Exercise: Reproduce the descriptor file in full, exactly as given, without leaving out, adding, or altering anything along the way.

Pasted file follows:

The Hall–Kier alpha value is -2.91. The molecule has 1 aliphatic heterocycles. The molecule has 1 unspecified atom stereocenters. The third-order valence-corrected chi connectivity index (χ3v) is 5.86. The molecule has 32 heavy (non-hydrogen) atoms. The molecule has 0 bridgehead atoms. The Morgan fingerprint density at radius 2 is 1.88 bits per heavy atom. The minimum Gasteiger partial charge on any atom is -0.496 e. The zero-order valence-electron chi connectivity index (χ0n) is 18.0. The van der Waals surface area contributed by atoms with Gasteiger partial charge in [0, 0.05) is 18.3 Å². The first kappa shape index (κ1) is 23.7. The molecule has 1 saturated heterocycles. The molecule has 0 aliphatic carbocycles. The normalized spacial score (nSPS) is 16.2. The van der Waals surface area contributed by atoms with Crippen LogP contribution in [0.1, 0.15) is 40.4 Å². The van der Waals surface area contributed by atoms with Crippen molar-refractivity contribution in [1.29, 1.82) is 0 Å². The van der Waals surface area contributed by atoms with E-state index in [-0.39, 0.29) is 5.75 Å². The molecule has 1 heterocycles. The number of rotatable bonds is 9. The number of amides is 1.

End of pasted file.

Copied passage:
The Hall–Kier alpha value is -2.91. The molecule has 1 aliphatic heterocycles. The molecule has 1 unspecified atom stereocenters. The third-order valence-corrected chi connectivity index (χ3v) is 5.86. The molecule has 32 heavy (non-hydrogen) atoms. The molecule has 0 bridgehead atoms. The Morgan fingerprint density at radius 2 is 1.88 bits per heavy atom. The minimum Gasteiger partial charge on any atom is -0.496 e. The zero-order valence-electron chi connectivity index (χ0n) is 18.0. The van der Waals surface area contributed by atoms with Gasteiger partial charge in [0, 0.05) is 18.3 Å². The first kappa shape index (κ1) is 23.7. The molecule has 1 saturated heterocycles. The molecule has 0 aliphatic carbocycles. The normalized spacial score (nSPS) is 16.2. The van der Waals surface area contributed by atoms with Crippen LogP contribution in [0.1, 0.15) is 40.4 Å². The van der Waals surface area contributed by atoms with Crippen molar-refractivity contribution in [1.29, 1.82) is 0 Å². The van der Waals surface area contributed by atoms with E-state index in [-0.39, 0.29) is 5.75 Å². The molecule has 1 heterocycles. The number of rotatable bonds is 9. The number of amides is 1.